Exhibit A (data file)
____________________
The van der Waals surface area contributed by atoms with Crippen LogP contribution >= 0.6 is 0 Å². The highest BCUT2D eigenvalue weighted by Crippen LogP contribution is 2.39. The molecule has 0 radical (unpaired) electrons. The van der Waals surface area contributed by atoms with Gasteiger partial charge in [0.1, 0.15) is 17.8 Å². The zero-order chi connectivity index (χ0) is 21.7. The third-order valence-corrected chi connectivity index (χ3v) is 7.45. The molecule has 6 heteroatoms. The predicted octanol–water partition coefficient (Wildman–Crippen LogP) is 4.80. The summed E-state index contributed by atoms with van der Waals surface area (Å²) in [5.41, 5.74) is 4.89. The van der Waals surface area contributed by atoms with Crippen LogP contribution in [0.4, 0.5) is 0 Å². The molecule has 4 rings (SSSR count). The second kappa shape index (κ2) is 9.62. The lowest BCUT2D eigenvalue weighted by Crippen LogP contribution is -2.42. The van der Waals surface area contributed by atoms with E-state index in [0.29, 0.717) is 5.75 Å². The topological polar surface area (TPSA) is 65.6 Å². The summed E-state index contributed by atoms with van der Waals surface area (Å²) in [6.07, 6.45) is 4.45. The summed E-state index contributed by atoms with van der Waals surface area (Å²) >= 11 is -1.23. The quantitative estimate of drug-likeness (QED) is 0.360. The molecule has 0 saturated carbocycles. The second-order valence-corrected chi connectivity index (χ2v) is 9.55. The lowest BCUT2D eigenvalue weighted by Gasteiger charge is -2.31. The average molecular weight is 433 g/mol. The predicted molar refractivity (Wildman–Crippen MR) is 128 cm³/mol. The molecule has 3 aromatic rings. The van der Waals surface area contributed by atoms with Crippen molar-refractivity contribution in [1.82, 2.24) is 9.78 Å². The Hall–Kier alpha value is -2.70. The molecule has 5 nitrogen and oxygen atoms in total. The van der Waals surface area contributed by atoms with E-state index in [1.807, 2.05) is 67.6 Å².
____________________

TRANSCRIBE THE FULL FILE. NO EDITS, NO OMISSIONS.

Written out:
The van der Waals surface area contributed by atoms with Crippen LogP contribution >= 0.6 is 0 Å². The highest BCUT2D eigenvalue weighted by Crippen LogP contribution is 2.39. The molecule has 0 radical (unpaired) electrons. The van der Waals surface area contributed by atoms with Gasteiger partial charge in [0.1, 0.15) is 17.8 Å². The zero-order chi connectivity index (χ0) is 21.7. The third-order valence-corrected chi connectivity index (χ3v) is 7.45. The molecule has 6 heteroatoms. The predicted octanol–water partition coefficient (Wildman–Crippen LogP) is 4.80. The summed E-state index contributed by atoms with van der Waals surface area (Å²) in [5.41, 5.74) is 4.89. The van der Waals surface area contributed by atoms with Crippen LogP contribution in [0.4, 0.5) is 0 Å². The molecule has 4 rings (SSSR count). The second kappa shape index (κ2) is 9.62. The lowest BCUT2D eigenvalue weighted by Crippen LogP contribution is -2.42. The van der Waals surface area contributed by atoms with E-state index in [0.29, 0.717) is 5.75 Å². The topological polar surface area (TPSA) is 65.6 Å². The summed E-state index contributed by atoms with van der Waals surface area (Å²) in [6.07, 6.45) is 4.45. The summed E-state index contributed by atoms with van der Waals surface area (Å²) >= 11 is -1.23. The quantitative estimate of drug-likeness (QED) is 0.360. The molecule has 0 saturated carbocycles. The second-order valence-corrected chi connectivity index (χ2v) is 9.55. The lowest BCUT2D eigenvalue weighted by Gasteiger charge is -2.31. The average molecular weight is 433 g/mol. The predicted molar refractivity (Wildman–Crippen MR) is 128 cm³/mol. The molecule has 3 aromatic rings. The van der Waals surface area contributed by atoms with Crippen molar-refractivity contribution in [1.82, 2.24) is 9.78 Å². The Hall–Kier alpha value is -2.70. The molecule has 5 nitrogen and oxygen atoms in total. The van der Waals surface area contributed by atoms with E-state index in [1.807, 2.05) is 67.6 Å².